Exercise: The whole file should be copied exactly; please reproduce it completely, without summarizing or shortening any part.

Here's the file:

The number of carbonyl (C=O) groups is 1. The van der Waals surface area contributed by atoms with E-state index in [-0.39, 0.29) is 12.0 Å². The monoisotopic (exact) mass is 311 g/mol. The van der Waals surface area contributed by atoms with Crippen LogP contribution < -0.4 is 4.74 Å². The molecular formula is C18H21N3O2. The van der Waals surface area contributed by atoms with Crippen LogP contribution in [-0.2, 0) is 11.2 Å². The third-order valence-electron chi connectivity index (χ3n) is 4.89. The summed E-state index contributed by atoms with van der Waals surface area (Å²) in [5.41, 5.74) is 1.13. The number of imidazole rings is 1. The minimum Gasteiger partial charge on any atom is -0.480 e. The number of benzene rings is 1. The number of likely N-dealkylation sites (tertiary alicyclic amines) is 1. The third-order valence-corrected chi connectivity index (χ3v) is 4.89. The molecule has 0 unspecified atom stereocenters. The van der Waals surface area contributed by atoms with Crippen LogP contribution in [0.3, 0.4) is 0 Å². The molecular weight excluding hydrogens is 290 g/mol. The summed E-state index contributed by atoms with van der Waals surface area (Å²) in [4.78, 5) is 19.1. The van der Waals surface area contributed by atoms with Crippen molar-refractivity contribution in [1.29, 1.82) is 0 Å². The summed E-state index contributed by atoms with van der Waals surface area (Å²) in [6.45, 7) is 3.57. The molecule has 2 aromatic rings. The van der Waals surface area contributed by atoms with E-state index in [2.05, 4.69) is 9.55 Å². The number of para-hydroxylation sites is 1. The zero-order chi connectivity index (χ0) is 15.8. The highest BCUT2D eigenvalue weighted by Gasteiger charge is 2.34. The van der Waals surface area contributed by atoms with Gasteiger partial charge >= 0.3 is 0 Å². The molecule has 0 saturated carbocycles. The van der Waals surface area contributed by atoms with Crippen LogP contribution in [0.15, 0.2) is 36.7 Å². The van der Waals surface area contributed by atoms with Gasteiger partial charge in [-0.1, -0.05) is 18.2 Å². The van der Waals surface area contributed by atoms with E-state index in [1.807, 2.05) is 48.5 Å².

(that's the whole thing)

The number of carbonyl (C=O) groups is 1. The van der Waals surface area contributed by atoms with E-state index in [-0.39, 0.29) is 12.0 Å². The monoisotopic (exact) mass is 311 g/mol. The van der Waals surface area contributed by atoms with Crippen LogP contribution < -0.4 is 4.74 Å². The molecular formula is C18H21N3O2. The van der Waals surface area contributed by atoms with Crippen LogP contribution in [-0.2, 0) is 11.2 Å². The third-order valence-electron chi connectivity index (χ3n) is 4.89. The summed E-state index contributed by atoms with van der Waals surface area (Å²) in [5.41, 5.74) is 1.13. The number of imidazole rings is 1. The minimum Gasteiger partial charge on any atom is -0.480 e. The number of benzene rings is 1. The number of likely N-dealkylation sites (tertiary alicyclic amines) is 1. The third-order valence-corrected chi connectivity index (χ3v) is 4.89. The molecule has 0 unspecified atom stereocenters. The van der Waals surface area contributed by atoms with Crippen LogP contribution in [0.3, 0.4) is 0 Å². The molecular weight excluding hydrogens is 290 g/mol. The summed E-state index contributed by atoms with van der Waals surface area (Å²) in [4.78, 5) is 19.1. The van der Waals surface area contributed by atoms with Crippen molar-refractivity contribution in [1.29, 1.82) is 0 Å². The summed E-state index contributed by atoms with van der Waals surface area (Å²) in [6.45, 7) is 3.57. The molecule has 2 aromatic rings. The van der Waals surface area contributed by atoms with E-state index in [2.05, 4.69) is 9.55 Å². The number of para-hydroxylation sites is 1. The zero-order chi connectivity index (χ0) is 15.8. The highest BCUT2D eigenvalue weighted by Gasteiger charge is 2.34. The van der Waals surface area contributed by atoms with Gasteiger partial charge >= 0.3 is 0 Å². The molecule has 0 saturated carbocycles. The van der Waals surface area contributed by atoms with Crippen LogP contribution in [0.15, 0.2) is 36.7 Å². The van der Waals surface area contributed by atoms with Gasteiger partial charge in [-0.1, -0.05) is 18.2 Å². The van der Waals surface area contributed by atoms with E-state index in [1.807, 2.05) is 48.5 Å².